Not all airports are exasperating mood-foulers: These 10 make delays enjoyable
I'm lucky to have seen the top 4 airports in its list.
I first went to Munich Airport in October 2003 on my flight back to Manila. I went to Sweden for a 7-weeks training on "Sustainable Agriculture". After the course, I visited by bus Denmark, Netherlands (The Hague and Amsterdam) and Germany (Miesbach, about 50 kms. south of Munich, Bavaria). Then I went back to Munich airport in November 2008, after I attended a week-long seminar on "Local Governments and Civil Society" in Gummersbach, Germany (I landed at Cologne airport, then car to Gummersbach), sponsored by the Friedrich Naumann Foundation for Liberty (FNF).
I first went to Seoul in 1996 for a 2-weeks "Technology and Policy" seminar sponsored by KOICA. I was working at CPBO, House of Representatives then. Then I came back in 2002 when I joined the PDE-UPSE study tour in Seoul and a few cities, Incheon airport was only about 1 year old then. I came back again in 2006 to attend the Asia Pacific Taxpayers Union (APTU) meeting. In 2009, I went to Los Angeles, I took Korean Air, it naturally landed at Seoul-Incheon airport from Manila. But it was only a stop over, going to and back from the US.
Singapore, I've been there about 4x (2002, 2009 2x, and January 2011). Last year when I went to Jakarta (October 2010), I took Singapore Air so from Manila it landed first in Changi, then changed plane to Jakarta, same route coming back. Changi airport is really big and modern. The airport is itself a tourist attraction.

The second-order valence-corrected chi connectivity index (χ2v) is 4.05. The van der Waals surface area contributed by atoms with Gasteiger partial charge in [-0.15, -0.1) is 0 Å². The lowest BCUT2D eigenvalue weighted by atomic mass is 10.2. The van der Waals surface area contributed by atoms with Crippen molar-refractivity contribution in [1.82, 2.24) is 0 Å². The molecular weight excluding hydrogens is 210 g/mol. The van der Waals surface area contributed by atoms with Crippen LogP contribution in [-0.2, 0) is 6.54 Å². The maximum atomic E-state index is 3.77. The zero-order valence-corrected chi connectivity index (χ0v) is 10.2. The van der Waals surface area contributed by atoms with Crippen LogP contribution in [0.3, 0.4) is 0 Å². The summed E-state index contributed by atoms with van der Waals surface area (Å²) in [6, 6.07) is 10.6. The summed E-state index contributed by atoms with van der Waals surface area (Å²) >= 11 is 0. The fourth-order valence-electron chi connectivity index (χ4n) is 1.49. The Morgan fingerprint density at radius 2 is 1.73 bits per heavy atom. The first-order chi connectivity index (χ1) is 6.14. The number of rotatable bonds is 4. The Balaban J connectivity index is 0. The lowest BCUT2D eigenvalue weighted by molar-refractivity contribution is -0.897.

And Hong Kong, yes, among the busiest airports I've seen. I estimate there is one plane landing every 45 seconds I think, and another plane taking off every 45 seconds too. If you are seated window seat, try looking up after your plane has landed, you will most likely see 3 or 4 or 5 planes in the air on queue waiting to land.
4. Munich Airport, Munich, Germany
... Munich’s 1990s-era Terminal 1 is younger, fresher-looking and better organized than most terminal 2s and 3s on the planet. Its second terminal, home to Lufthansa and Star Alliance members, is arranged around a bright, central plaza that makes LHR and CDG look purgatorial.
Smack in the middle, the facility’s airy shopping and recreation area -- Munich Airport Centre -- is easily accessible to all passengers without feeling pushy.
A “Bavarian hospitality” ethos here means this is one of the few airports on either side of the Atlantic where a no-frills T2 passenger can enjoy free tea and coffee and a T1er can happily sit out a flight delay at Air Bräu, a micro-brew worthy of a college town.
3. Seoul Incheon, Seoul, Korea
At 10 years young, South Korea’s pin-up airport continues to wow passengers with its bright and airy arrival halls, its futuristic connecting train terminal, its Pine Tree and Wildflower gardens and its boggling array of amenities that include private sleeping rooms, free showers, round-the-clock spa facilities, ubiquitous Internet lounges, a golf course and an ice skating rink.
And all this without forgetting why most people actually come to airports: not so much to work on their double axels or putting, but to get somewhere else as quickly and painlessly as possible.
Crowned as the world’s top airport in the annual, customer-survey-based Airport Service Quality Awards, ICN is one of only three in the world with a full five-star Skytrax rating -- along with the next two airports on this list.